Manufacturer says EC175 discussions important to expansion and marketing plans

Eurocopter is in talks with Chinese manufacturers to co-develop a new medium to heavy twin-turbine helicopter dubbed the EC175.

Revealing the initiative at Heli-Expo, Eurocopter president Fabrice Bregier said the plan forms an important element of the helicopter maker's expansion strategy in China, as well as of its overall plans to compete with newer machines such as the Bell/Agusta AB139.

Describing the EC175 as being in the "6.5-10t class", Bregier says talks are under way over the joint project with several companies within AVIC II. These are believed to primarily include Harbin Aircraft, and other members of the AviChina Industry and Technology group that form part of AVIC II. Harbin has been a long-term manufacturer of the Z-9, the Chinese version of the Eurocopter AS365N Dauphin, and is starting to produce licence-built versions of the EC120 Colibri, known locally as the HC120. The company is gearing up to produce 48 currently on order for light helicopter training.

"We are in deep discussions with them about that, and I am very confident that we will be able to confirm this agreement in the coming months," says Bregier, who adds that the co-development plan includes the establishment of a Chinese subsidiary that will share both the "costs and the benefits". Few other details have been released about the proposal other than it will be positioned between the AS365/EC155 Dauphin/ Panther and EC225/EC725 Super Puma and Cougar families.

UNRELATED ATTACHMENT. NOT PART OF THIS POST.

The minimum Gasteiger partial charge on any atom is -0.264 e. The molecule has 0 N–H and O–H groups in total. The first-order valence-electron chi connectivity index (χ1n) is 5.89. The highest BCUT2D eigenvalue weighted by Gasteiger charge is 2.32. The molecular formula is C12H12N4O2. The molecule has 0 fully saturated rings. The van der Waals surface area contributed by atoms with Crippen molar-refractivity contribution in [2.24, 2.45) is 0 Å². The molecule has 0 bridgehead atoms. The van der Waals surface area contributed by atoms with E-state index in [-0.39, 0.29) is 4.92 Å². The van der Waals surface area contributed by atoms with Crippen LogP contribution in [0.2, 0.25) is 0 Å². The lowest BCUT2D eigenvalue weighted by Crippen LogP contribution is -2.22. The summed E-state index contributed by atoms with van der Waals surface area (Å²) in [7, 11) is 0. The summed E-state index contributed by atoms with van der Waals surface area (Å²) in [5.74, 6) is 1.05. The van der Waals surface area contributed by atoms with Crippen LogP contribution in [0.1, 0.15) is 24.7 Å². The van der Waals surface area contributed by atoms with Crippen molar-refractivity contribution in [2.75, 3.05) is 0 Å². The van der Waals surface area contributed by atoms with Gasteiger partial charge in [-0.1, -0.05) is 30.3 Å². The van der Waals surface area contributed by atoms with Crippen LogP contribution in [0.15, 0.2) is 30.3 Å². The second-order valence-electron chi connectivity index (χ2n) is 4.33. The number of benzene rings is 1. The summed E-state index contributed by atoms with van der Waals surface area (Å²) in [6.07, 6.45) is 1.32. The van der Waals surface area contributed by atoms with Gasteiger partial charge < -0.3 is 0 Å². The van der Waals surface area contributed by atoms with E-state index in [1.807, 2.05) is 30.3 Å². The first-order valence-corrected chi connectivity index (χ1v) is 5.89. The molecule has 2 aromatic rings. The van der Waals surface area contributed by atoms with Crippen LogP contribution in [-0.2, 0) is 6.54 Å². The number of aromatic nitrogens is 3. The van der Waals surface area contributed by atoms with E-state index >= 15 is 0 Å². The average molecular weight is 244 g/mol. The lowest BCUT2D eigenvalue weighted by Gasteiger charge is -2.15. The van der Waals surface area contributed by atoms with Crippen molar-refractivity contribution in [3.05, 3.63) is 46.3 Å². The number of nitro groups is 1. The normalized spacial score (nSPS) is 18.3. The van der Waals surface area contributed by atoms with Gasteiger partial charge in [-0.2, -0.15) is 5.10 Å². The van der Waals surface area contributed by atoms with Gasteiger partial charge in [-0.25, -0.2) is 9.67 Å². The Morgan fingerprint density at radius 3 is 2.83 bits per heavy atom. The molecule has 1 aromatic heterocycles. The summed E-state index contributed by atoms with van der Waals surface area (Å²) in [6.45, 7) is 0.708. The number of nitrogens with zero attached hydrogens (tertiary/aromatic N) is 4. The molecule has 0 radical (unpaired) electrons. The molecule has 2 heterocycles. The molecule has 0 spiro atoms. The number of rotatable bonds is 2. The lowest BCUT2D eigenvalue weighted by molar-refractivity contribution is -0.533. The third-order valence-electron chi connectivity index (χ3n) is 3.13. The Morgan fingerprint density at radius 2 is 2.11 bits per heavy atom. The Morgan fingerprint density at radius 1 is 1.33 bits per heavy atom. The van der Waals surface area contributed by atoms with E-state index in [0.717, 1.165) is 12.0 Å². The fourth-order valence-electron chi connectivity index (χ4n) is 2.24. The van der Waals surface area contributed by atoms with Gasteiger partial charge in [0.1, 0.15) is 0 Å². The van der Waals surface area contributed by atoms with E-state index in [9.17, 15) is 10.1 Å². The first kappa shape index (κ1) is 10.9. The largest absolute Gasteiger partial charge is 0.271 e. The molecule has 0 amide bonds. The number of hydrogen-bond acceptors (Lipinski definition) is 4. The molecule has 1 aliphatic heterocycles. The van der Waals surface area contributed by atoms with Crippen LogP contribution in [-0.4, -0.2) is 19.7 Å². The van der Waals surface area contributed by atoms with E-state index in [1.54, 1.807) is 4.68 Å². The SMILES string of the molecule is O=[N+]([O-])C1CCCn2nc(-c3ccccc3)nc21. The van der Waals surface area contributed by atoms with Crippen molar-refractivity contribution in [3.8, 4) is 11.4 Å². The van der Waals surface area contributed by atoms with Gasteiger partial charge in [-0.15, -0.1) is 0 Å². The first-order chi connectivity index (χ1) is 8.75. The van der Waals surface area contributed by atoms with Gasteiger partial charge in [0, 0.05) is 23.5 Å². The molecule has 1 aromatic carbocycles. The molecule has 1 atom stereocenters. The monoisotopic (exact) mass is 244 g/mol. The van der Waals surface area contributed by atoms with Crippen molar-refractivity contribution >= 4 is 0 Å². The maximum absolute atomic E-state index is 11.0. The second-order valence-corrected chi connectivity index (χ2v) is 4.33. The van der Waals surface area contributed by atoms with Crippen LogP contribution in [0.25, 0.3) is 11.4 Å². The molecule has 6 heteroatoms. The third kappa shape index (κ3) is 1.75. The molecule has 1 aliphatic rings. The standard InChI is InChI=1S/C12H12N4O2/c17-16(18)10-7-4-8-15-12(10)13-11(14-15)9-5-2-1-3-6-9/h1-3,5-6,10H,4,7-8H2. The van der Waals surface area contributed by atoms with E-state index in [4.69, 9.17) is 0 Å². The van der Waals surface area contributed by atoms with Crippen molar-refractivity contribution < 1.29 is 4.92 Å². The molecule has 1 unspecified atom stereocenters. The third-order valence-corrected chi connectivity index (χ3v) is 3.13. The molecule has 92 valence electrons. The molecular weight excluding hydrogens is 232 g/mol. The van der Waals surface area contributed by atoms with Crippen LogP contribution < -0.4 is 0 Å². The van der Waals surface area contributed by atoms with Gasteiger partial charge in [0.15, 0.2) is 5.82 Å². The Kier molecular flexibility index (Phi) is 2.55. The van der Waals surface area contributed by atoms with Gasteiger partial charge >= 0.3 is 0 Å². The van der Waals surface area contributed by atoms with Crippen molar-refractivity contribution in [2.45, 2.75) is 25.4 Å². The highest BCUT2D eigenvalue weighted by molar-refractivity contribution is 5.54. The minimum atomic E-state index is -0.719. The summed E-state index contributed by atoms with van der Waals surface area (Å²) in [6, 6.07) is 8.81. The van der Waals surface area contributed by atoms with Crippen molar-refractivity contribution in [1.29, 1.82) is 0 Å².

Other highlighted international "lines of growth" include Eurocopter's 2004 successes in Australia and the USA in particular. In Australia the year saw the first deliveries of the Tiger armed reconnaissance helicopter, and the selection of the NH90 as the Royal Australian Air Force's Air 9000 Black Hawk successor. In the USA, the company reported continued dramatic growth with 74 new aircraft delivered in 2004, representing a 50% market share. It also took net orders of 101, or a 53% increase over 2003.

Source: Flight International